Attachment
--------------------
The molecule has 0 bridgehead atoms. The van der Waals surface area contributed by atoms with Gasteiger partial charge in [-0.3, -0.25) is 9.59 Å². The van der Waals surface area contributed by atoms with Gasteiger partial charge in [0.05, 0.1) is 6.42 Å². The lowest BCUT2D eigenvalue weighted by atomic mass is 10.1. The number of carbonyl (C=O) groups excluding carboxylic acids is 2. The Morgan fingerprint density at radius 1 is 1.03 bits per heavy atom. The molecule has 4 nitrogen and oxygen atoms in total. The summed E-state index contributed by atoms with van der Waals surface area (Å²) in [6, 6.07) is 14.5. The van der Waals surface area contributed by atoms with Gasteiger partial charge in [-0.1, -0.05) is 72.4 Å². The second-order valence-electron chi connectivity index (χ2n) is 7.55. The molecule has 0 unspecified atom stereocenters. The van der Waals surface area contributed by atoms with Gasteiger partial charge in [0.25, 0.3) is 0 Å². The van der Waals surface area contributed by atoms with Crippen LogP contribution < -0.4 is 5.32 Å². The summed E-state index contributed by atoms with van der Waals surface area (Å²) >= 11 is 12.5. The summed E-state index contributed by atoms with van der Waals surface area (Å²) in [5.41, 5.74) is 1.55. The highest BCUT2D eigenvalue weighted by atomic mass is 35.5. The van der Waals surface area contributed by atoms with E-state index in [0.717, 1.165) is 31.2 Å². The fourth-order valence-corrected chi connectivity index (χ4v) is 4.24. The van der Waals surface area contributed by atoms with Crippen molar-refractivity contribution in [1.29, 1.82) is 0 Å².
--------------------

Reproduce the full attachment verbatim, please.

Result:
The molecule has 0 bridgehead atoms. The van der Waals surface area contributed by atoms with Gasteiger partial charge in [-0.3, -0.25) is 9.59 Å². The van der Waals surface area contributed by atoms with Gasteiger partial charge in [0.05, 0.1) is 6.42 Å². The lowest BCUT2D eigenvalue weighted by atomic mass is 10.1. The number of carbonyl (C=O) groups excluding carboxylic acids is 2. The Morgan fingerprint density at radius 1 is 1.03 bits per heavy atom. The molecule has 4 nitrogen and oxygen atoms in total. The summed E-state index contributed by atoms with van der Waals surface area (Å²) in [6, 6.07) is 14.5. The van der Waals surface area contributed by atoms with Gasteiger partial charge in [-0.1, -0.05) is 72.4 Å². The second-order valence-electron chi connectivity index (χ2n) is 7.55. The molecule has 0 unspecified atom stereocenters. The van der Waals surface area contributed by atoms with Gasteiger partial charge in [0.25, 0.3) is 0 Å². The van der Waals surface area contributed by atoms with Crippen LogP contribution < -0.4 is 5.32 Å². The summed E-state index contributed by atoms with van der Waals surface area (Å²) >= 11 is 12.5. The summed E-state index contributed by atoms with van der Waals surface area (Å²) in [5.41, 5.74) is 1.55. The highest BCUT2D eigenvalue weighted by atomic mass is 35.5. The van der Waals surface area contributed by atoms with E-state index in [0.717, 1.165) is 31.2 Å². The fourth-order valence-corrected chi connectivity index (χ4v) is 4.24. The van der Waals surface area contributed by atoms with Crippen molar-refractivity contribution in [1.29, 1.82) is 0 Å².